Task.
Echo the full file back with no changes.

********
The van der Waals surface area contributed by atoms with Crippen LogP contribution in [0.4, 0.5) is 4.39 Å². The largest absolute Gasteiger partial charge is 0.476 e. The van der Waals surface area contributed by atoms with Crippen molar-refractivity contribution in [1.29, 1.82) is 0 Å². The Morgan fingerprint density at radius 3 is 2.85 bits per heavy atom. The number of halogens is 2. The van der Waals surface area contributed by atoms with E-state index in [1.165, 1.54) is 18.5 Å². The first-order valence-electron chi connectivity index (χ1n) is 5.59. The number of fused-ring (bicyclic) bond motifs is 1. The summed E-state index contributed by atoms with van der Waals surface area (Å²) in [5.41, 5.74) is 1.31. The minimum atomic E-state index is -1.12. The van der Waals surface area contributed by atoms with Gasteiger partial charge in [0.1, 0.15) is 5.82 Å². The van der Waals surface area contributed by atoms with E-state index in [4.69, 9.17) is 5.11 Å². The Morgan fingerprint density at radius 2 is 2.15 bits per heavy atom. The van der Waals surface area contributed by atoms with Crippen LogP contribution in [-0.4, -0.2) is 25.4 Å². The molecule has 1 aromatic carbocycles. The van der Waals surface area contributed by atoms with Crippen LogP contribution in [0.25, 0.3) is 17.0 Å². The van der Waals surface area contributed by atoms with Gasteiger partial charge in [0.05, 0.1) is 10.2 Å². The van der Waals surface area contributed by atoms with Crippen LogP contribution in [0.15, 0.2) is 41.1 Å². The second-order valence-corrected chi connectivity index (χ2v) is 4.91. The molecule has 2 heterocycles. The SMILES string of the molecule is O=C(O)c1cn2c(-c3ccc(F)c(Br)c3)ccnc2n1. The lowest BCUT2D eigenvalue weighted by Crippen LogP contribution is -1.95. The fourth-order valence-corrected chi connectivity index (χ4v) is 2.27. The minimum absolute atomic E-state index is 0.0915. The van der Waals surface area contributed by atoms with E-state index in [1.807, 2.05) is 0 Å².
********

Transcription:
The van der Waals surface area contributed by atoms with Crippen LogP contribution in [0.4, 0.5) is 4.39 Å². The largest absolute Gasteiger partial charge is 0.476 e. The van der Waals surface area contributed by atoms with Crippen molar-refractivity contribution in [1.29, 1.82) is 0 Å². The Morgan fingerprint density at radius 3 is 2.85 bits per heavy atom. The number of halogens is 2. The van der Waals surface area contributed by atoms with E-state index in [1.165, 1.54) is 18.5 Å². The first-order valence-electron chi connectivity index (χ1n) is 5.59. The number of fused-ring (bicyclic) bond motifs is 1. The summed E-state index contributed by atoms with van der Waals surface area (Å²) in [5.41, 5.74) is 1.31. The minimum atomic E-state index is -1.12. The van der Waals surface area contributed by atoms with Gasteiger partial charge in [0.1, 0.15) is 5.82 Å². The van der Waals surface area contributed by atoms with E-state index in [4.69, 9.17) is 5.11 Å². The Morgan fingerprint density at radius 2 is 2.15 bits per heavy atom. The van der Waals surface area contributed by atoms with Crippen LogP contribution in [-0.4, -0.2) is 25.4 Å². The molecule has 1 aromatic carbocycles. The van der Waals surface area contributed by atoms with Crippen LogP contribution in [0.25, 0.3) is 17.0 Å². The van der Waals surface area contributed by atoms with Gasteiger partial charge in [0.05, 0.1) is 10.2 Å². The van der Waals surface area contributed by atoms with Crippen LogP contribution in [0.15, 0.2) is 41.1 Å². The second-order valence-corrected chi connectivity index (χ2v) is 4.91. The molecule has 2 heterocycles. The SMILES string of the molecule is O=C(O)c1cn2c(-c3ccc(F)c(Br)c3)ccnc2n1. The lowest BCUT2D eigenvalue weighted by Crippen LogP contribution is -1.95. The fourth-order valence-corrected chi connectivity index (χ4v) is 2.27. The minimum absolute atomic E-state index is 0.0915. The van der Waals surface area contributed by atoms with E-state index in [1.807, 2.05) is 0 Å².